Results: Hits and Misses

Overall the resulting markdown documents seem to be good quality. They represent the documents in a detailed level including descriptions of visual elements in there. One caveat with this approach is that it currently takes a considerable amount of time to process a large document. Taking roughly a minute per page to process. Most of the time goes into OpenAI GPT-4-vision model execution. There are interesting classes of new problems that I have seen in this approach.

  • Replicating the data with erroneous content sometimes is hard. The LLM might decide to fix something that it sees as wrong in the original document.
  • Replicating the data where views are different can lead to wrong conclusions. This can show up as wrong data in the extracted version.
  • Results will change. If you run the same document through the process again you may get different descriptions for the same image and different formatting for the same data etc.
  • There are limits to the visual data extractions. It is not the most precise tool and in cases where PyPDF and Camelot can’t help, these limits can be very visible as only a shallow understanding of a graph for example.

Example where LLM has corrected document error while translating the document:

Comparing the method to LlamaParse

LlamaIndex recently announced LlamaCloud and LlamaParse.

I wanted to see how the PDF document I had would be compared to the one that LlamaParse generated.

Example 1: Original table from the data file:

The same with GPT-4-vision based

### Approximate Weights with R31233 DST

| 3               | 2-stage | 63 kg  |
|                 |         | 138 lb |
|                 | 3-stage | 68 kg  |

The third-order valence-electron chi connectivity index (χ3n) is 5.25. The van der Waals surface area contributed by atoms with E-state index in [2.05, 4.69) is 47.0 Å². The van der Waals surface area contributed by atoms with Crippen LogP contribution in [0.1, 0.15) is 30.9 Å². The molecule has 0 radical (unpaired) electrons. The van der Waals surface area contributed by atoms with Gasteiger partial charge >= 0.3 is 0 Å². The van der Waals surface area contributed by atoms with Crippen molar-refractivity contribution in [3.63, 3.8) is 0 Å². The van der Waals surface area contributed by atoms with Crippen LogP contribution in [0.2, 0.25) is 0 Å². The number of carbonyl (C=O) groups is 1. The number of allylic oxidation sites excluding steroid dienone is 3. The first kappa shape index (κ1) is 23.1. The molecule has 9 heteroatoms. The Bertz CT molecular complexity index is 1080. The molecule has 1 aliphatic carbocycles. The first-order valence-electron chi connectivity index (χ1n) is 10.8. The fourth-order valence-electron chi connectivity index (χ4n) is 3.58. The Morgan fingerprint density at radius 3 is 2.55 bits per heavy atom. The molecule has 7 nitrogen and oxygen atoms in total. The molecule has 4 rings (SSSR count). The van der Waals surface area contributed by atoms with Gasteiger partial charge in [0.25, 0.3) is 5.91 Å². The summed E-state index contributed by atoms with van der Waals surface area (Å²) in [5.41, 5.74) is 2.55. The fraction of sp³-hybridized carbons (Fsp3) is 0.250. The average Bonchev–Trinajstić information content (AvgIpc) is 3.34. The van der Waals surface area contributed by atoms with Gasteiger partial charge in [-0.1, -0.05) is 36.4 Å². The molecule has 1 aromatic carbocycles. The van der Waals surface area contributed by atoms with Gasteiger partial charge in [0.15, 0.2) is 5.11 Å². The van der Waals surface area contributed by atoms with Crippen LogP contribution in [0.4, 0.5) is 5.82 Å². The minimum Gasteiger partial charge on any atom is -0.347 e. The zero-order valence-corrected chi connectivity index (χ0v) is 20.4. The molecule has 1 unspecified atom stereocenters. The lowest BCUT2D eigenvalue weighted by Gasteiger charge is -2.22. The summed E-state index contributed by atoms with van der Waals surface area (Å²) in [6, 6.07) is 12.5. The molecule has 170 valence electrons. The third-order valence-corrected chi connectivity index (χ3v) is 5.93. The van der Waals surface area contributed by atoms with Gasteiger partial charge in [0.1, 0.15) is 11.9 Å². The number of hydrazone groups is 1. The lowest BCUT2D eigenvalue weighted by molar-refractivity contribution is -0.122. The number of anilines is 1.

|                 |         | 150 lb |
| 4               | 2-stage | 93 kg  |
|                 |         | 206 lb |
|                 | 3-stage | 105 kg |
|                 |         | 232 lb |
| 6               | 2-stage | 212 kg |
|                 |         | 467 lb |
|                 | 3-stage | 234 kg |
|                 |         | 515 lb |
| 8               | 3-stage | 518 kg |
|                 |         | 1143 lb |

LlamaParse (on 26th February, 2024):

|Approximate Weights|
| |3-stage|105|232|
| |2-stage|212|467|

Example 2: Table on page 45:

GPT-4-vision based

## Gasket Descriptions

**KEY NUMBER** | **DESCRIPTION**                    | **MATERIAL**                    
-------------- | ---------------------------------- | ---------------------------------
10(1)          | Bonnet Gasket                      | Graphite/S31600                  
11             | Cage Gasket                        |                                 
13             | Seat Ring or Liner Gasket          |                                 
14 or 20       | Adapter Gasket                     |                                 
12             | Spiral‐Wound Gasket                | N06600/Graphite